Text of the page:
In this RenoCompare comparison post we’re going to breakdown the main differences between arbors and pergolas, highlight the best materials for each and take a look at the many style options, ideas and uses of these two backyard/garden features. As usual we also give homeowners an average estimate of how much they are likely to pay for professional installation of arbors and pergolas and a helpful round up of frequently asked questions.
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WHAT IS THE DIFFERENCE BETWEEN AN ARBOR AND A PERGOLA?
Arbors and pergolas are similar, so it’s no wonder that many people confuse the two. If you’re planning to upgrade your yard with one of these attractive additions, it’s important that you know the difference.
The most noticeable is size. Generally, arbors are much smaller and more decorative. They frequently function as an entryway into a garden. Pergolas are larger and made to fit over a patio or deck, providing some protection from the sun and other weather elements.
Homeowners use them as entertainment areas for their yards. On the other hand, arbors can contain seating areas, but they are small, generally the size of a loveseat or bench, with the open walls of the trellis providing some minimal privacy.
WHAT ARE THE BEST MATERIALS TO BUILD AN ARBOR OR A PERGOLA?
Arbors are typically made of wood to blend into the surrounding landscape. However, you should choose your construction material for its visual appeal, structural integrity, and ability to withstand your local weather.
Wood arbors have a classic appearance and a natural allure. Teak and cedar are the best choices as they are resistant to rot and insects, can withstand extreme weather and have a pleasing appearance. Wood arbors will require occasional maintenance to keep up the structure’s integrity. Oak or pine also work well and will last if you stain or paint them for protection.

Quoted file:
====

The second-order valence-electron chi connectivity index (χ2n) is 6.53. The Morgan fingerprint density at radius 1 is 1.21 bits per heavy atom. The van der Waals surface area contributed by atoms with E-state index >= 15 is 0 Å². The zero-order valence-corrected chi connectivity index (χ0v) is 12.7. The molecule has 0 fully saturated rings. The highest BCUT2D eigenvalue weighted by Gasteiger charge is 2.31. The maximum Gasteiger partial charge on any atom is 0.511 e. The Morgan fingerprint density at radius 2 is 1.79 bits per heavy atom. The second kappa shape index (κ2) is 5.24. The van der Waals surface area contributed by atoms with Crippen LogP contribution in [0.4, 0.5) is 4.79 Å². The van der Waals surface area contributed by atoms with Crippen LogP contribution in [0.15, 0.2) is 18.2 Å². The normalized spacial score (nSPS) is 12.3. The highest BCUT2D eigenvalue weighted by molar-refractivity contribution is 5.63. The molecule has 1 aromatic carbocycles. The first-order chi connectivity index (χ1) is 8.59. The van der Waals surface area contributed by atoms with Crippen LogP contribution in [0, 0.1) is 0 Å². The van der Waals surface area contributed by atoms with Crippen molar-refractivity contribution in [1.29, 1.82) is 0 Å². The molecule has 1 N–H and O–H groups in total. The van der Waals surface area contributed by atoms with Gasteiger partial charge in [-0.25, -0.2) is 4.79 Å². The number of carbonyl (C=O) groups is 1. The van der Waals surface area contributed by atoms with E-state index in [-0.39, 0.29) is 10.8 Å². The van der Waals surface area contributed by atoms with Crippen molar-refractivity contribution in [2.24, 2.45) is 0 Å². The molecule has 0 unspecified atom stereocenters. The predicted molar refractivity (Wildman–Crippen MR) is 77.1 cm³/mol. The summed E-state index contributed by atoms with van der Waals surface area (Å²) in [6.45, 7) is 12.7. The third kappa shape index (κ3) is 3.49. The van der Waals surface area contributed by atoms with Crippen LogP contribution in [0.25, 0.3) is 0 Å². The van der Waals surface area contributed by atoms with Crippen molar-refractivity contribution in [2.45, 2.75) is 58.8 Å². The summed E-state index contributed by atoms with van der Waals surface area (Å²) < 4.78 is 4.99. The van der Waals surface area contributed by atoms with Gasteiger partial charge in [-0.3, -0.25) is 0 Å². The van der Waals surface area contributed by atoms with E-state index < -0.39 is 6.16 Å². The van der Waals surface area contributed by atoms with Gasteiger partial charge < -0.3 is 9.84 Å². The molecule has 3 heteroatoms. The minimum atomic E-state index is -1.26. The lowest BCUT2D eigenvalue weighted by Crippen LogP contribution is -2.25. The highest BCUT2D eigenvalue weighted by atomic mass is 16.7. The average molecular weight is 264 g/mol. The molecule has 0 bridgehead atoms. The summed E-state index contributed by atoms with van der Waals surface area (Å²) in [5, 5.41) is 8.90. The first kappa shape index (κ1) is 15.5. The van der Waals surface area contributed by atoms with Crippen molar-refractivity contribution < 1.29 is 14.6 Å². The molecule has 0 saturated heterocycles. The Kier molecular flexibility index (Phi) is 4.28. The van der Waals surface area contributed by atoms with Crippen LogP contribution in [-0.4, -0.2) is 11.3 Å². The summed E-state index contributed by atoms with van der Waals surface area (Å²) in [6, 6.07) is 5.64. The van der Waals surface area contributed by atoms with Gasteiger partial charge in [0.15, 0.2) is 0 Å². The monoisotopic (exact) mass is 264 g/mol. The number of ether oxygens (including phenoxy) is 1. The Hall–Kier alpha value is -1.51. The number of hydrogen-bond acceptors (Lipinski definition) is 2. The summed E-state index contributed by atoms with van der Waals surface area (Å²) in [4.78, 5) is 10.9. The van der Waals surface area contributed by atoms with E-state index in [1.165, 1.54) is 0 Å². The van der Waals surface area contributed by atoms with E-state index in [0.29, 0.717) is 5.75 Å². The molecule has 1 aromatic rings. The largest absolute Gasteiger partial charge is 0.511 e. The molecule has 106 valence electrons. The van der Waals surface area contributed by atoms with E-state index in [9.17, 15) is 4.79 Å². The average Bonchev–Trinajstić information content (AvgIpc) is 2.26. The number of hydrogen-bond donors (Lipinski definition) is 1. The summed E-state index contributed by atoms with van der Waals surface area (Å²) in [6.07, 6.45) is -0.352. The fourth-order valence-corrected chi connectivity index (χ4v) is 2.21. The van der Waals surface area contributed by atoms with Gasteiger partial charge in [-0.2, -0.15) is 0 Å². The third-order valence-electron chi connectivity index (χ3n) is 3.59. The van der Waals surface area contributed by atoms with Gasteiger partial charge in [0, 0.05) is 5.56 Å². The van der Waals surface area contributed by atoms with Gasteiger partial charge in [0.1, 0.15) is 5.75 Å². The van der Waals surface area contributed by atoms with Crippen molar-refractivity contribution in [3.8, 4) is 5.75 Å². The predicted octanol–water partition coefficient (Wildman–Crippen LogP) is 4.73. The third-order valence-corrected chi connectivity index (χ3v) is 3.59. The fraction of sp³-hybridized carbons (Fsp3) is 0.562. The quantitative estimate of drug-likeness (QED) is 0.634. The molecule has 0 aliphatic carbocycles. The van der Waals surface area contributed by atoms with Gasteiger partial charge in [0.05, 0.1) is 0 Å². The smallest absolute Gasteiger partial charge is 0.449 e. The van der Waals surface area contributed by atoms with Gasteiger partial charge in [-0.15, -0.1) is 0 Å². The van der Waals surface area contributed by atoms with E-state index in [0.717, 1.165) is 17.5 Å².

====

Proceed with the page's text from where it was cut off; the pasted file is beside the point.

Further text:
Metal also gives arbors a classic appearance that is sleek and simple, yet they have one significant advantage over wood in that they won’t succumb to the elements if powder coated. Over time, metal arbors develop a soft green patina to complement your flora and add a natural attractiveness.
Coated aluminum is a good choice as it is sturdy, lightweight, and long-lasting and resists peeling, chipping, and cracking. Iron is a much heavier material that gives an imposing appearance. It’s prone to rust unless you treat it with zinc powder. Steel is the sturdiest metal and requires treatment to prevent rust and corrosion. If you choose either iron or steel, set the support stakes deep into the ground.
Vinyl arbors are ideal for areas with extreme weather. This material can withstand scorching heat and freezing temperatures. Vinyl won’t fade or splinter like wood or dent like metal. Maintenance is also straightforward, as an occasional spray of water with a hose usually will remove any dirt. You can find vinyl crafted to resemble real wood to mimic the warmth and charm of a natural product without the maintenance.
When deciding on arbor vs pergola, you’ll have a few more material choices with the latter, although the three most popular ones remain the same.
Pergolas made of wood are popular as they are larger and require more material. Cedar and redwood are good choices, with the latter offering a premium look. Wood will require occasional painting or staining to keep it looking good, plus periodic replacement of rotted pieces.
Aluminum and steel are good choices if you want to build a metal structure. Both will give your pergola a modern look with simple shapes and clean lines that go well with contemporary architecture. For a more industrial appearance, opt for coated steel to ensure the structure doesn’t rust.
Vinyl offers the least maintenance out of the top three materials, as pergolas made of it can last for years with only an occasional power washing. Note that high-quality vinyl can get expensive.